Those of us that live in major cities often forget that access to some of the best hospitals in the world is a privilege rather than a right. Imagine having to travel hours to seek anything from a primary care appointment, to a specialized procedure, or to receive a second opinion on a complex case. That is the reality for many living in rural communities throughout the United States. According to a Centers for Disease Control and Prevention 2011 survey, 80% of adults visited their local emergency room only due to lack of access to a primary care provider.
Regional health care officials have announced $9 million in grants to help patients in rural communities in Montana and Wyoming. The trust said it will give a nearly $5 million grant to the state for mobile training and simulation centers to train health professionals in rural areas. An additional $4 million in grants will go to Billings Clinic’s Internal Medicine Residency program for rotations in rural areas.
Gov. Steve Bullock of Montana says, “These aren’t charitable gifts, from my perspective, they’re really investments in the health and well-being of Montana.”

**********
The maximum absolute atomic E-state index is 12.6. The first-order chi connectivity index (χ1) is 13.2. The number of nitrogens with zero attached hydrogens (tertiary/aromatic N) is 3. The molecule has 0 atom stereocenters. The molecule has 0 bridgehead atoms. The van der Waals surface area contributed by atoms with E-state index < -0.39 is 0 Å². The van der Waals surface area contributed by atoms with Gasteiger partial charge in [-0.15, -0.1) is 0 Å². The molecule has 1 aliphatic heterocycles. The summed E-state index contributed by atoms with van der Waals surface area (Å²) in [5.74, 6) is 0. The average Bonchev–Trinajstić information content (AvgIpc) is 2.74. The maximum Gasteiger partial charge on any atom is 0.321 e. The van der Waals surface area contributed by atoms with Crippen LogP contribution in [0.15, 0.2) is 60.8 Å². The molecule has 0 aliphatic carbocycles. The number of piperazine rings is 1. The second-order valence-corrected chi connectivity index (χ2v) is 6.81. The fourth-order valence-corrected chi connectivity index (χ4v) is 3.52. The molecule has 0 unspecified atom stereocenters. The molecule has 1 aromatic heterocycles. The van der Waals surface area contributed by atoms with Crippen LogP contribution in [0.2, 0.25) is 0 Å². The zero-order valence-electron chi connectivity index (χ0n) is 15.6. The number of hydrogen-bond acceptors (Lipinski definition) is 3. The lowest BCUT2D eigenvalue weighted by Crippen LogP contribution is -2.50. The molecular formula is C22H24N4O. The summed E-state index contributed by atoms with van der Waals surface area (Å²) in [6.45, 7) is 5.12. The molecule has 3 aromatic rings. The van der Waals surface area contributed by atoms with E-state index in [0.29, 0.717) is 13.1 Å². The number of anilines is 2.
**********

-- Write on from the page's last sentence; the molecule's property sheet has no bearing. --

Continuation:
Telemedicine has also been leading the way as a source of accessible care in rural communities. For example, patients can wear devices such as blood pressure and glucose monitors that can alert physicians to dangerous conditions. Being able to monitor such conditions at home can save patients wasted time traveling to routine doctor appointments and avoid clogging local emergency rooms. Although such monitoring still requires the occasional in-person visit, skype sessions and conferencing can also allow patients to speak to physicians from a distance. Particularly, virtual meetings have become popular in the area of tele-psychiatry.
According to Dr. Ronald S. Weinstein, founding director of the Arizona Telemedicine Program at the University of Arizona, “So many of the patients leave the community to come to the larger cities for their services, telemedicine is a way of reducing distance, to bring specialty medical services to underserved populations.” Telemedicine is not only beneficial to patients but also to the infrastructure of rural hospitals. “When rural patients know their hospital is using telemedicine, they have higher regard for that hospital and are less likely to bypass it for treatment at an urban facility,” said James Marcin, director of the UC Davis Children’s Hospital Pediatric Telemedicine Program.
A growing number of leading medical facilities are implementing second opinion programs to offer expert care globally. Barrow Neurological Institute, an international leader in a wide variety of neurological conditions implemented an online patient portal, image-enabled by DICOM Grid, that makes it easy for patients to upload complex images and reports in order to request a consultation. Within 30 days of rolling out the service, approximately 20% of online referrals resulted in new surgeries, many of them for out-of-state patients.